Working on one of the most important ongoing global science projects is a big title to lay claim to, but Sechelt-based engineering and environmental consulting firm Pelagic Technologies has been able to do just that.
Recently, Pelagic president Glenn Hafey and his team of science divers completed the second phase of work on the NEPTUNE Canada cabled sea floor observatory, an 800 km length of cable linked to various nodes that gather information. Everything from 3D cameras to capture images of ocean life to sensors that measure temperature, plankton, microbes, chemicals and seismic activity make up the project and its ability to stream on-line.
The first phase, initialized in August 2010, consisted of a highly delicate data-collecting instrument frame being laid on the sea bottom, which proved to be challenging.
The second phase of powering up the node proved to be even more difficult. Hafey and his team dove 23 metres to plug in the extension cord connecting the node to NEPTUNE Canada's network platform, located in Bamfield.
"This has been the hardest one for NEPTUNE to be able to [install]. The rest of them had been laid on the sea bottom. This one had to be bolted to the reef itself. First finding an appropriate site, which took two different trips, for a structural thing to be attached to the reef, and then combine that with the science that's necessary and the organisms they were targeting. Combine those three events with that surge and how powerful the water is out there. It was terribly difficult," Hafey explained.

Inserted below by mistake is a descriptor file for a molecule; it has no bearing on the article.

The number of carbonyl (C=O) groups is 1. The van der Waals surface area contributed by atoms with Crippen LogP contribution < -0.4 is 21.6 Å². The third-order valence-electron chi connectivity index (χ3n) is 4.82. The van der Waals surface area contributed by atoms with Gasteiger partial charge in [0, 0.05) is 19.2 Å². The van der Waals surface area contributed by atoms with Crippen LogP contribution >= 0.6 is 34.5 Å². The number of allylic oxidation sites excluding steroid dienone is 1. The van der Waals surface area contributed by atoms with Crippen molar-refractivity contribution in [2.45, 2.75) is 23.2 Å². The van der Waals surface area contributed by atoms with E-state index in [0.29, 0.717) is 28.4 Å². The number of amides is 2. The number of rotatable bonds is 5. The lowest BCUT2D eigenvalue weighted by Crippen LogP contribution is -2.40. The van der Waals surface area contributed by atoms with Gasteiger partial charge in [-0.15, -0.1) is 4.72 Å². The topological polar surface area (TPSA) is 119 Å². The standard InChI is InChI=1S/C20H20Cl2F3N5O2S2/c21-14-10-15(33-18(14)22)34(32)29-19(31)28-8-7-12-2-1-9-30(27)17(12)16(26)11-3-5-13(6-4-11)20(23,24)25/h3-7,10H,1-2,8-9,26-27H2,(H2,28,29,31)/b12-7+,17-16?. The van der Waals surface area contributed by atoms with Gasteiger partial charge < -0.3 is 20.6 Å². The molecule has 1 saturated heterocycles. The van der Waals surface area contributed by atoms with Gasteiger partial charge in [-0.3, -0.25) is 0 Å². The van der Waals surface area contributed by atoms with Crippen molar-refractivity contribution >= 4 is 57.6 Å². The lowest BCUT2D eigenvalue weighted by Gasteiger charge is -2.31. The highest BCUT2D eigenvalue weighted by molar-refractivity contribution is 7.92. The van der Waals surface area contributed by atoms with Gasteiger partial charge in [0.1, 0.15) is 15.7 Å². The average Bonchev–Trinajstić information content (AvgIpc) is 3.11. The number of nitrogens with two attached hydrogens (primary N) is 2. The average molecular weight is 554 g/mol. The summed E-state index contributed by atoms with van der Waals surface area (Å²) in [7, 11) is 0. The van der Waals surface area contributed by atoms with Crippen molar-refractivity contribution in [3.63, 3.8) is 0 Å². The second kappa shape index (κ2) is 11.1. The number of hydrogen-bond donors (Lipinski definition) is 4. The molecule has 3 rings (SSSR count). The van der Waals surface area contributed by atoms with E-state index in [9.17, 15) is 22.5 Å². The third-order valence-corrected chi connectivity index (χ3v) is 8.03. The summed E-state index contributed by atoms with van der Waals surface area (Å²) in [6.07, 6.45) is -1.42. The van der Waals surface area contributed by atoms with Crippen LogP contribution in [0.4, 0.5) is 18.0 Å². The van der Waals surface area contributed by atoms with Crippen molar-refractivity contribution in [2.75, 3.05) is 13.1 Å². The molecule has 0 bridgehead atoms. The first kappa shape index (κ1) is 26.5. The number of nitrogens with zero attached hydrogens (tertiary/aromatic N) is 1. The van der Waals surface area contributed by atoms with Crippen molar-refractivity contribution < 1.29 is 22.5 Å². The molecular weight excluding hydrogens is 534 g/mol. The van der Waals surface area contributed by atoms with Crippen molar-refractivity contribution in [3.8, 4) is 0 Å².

After the team was safely out of the water, they held their collective breath as they powered up the platform.
"No one knew, even after all this effort, if it was actually going to start streaming data," said Hafey.
The lights came on, one by one. The project was a success, and Hafey said the team was ecstatic.
As for future plans, Pelagic Technologies has several projects on the go, including further work with NEPTUNE Canada that will see Hafey and his team dive back down to adjust the underwater cameras to record specific sea life and perform simple maintenance.
Hafey also explained the company is looking at creating a local community event this summer that will involve a demonstration dive. The team will collect various forms of sea and marine life and bring them to the surface for a community "show and tell" in hopes of encouraging kids of all ages to gain an interest in marine studies.
Event details will be released once a date is set.
To view the underwater camera footage, visit NEPTUNE Canada's website at www.neptunecanada.com.
© Coast Reporter